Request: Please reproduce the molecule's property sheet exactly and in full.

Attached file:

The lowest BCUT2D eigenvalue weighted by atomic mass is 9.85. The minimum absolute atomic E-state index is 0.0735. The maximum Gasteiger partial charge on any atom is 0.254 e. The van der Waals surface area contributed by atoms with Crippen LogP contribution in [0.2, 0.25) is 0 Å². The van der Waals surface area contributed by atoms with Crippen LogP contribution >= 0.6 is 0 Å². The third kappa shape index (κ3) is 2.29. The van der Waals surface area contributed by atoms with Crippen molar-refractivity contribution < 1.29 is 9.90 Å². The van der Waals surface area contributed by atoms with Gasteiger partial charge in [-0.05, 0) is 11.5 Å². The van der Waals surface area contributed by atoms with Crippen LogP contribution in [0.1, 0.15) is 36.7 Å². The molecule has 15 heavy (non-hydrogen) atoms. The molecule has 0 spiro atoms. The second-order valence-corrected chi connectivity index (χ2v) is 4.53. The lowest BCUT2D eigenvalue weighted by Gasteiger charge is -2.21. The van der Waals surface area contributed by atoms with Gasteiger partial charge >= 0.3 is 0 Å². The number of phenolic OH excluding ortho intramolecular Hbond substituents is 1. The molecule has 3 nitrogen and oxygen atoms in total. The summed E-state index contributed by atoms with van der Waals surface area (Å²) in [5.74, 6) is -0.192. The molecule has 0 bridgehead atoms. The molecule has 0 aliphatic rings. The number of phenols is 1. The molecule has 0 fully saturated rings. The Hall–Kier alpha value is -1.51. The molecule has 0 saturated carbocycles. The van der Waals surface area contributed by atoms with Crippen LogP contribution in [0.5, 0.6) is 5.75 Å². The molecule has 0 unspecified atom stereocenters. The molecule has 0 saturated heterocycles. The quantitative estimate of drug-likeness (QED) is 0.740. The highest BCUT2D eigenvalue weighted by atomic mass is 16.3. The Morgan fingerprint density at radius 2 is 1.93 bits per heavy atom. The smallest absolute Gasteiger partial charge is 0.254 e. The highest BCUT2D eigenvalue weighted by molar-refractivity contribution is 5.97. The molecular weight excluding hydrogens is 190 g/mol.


The lowest BCUT2D eigenvalue weighted by atomic mass is 9.85. The minimum absolute atomic E-state index is 0.0735. The maximum Gasteiger partial charge on any atom is 0.254 e. The van der Waals surface area contributed by atoms with Crippen LogP contribution in [0.2, 0.25) is 0 Å². The van der Waals surface area contributed by atoms with Crippen LogP contribution >= 0.6 is 0 Å². The third kappa shape index (κ3) is 2.29. The van der Waals surface area contributed by atoms with Crippen molar-refractivity contribution < 1.29 is 9.90 Å². The van der Waals surface area contributed by atoms with Gasteiger partial charge in [-0.05, 0) is 11.5 Å². The van der Waals surface area contributed by atoms with Crippen LogP contribution in [0.1, 0.15) is 36.7 Å². The molecule has 15 heavy (non-hydrogen) atoms. The molecule has 0 spiro atoms. The second-order valence-corrected chi connectivity index (χ2v) is 4.53. The lowest BCUT2D eigenvalue weighted by Gasteiger charge is -2.21. The van der Waals surface area contributed by atoms with Gasteiger partial charge >= 0.3 is 0 Å². The number of phenolic OH excluding ortho intramolecular Hbond substituents is 1. The molecule has 3 nitrogen and oxygen atoms in total. The summed E-state index contributed by atoms with van der Waals surface area (Å²) in [5.74, 6) is -0.192. The molecule has 0 bridgehead atoms. The molecule has 0 aliphatic rings. The number of phenols is 1. The molecule has 0 fully saturated rings. The Hall–Kier alpha value is -1.51. The molecule has 0 saturated carbocycles. The van der Waals surface area contributed by atoms with Crippen LogP contribution in [0.5, 0.6) is 5.75 Å². The molecule has 0 unspecified atom stereocenters. The molecule has 0 saturated heterocycles. The quantitative estimate of drug-likeness (QED) is 0.740. The highest BCUT2D eigenvalue weighted by atomic mass is 16.3. The Morgan fingerprint density at radius 2 is 1.93 bits per heavy atom. The smallest absolute Gasteiger partial charge is 0.254 e. The highest BCUT2D eigenvalue weighted by molar-refractivity contribution is 5.97. The molecular weight excluding hydrogens is 190 g/mol.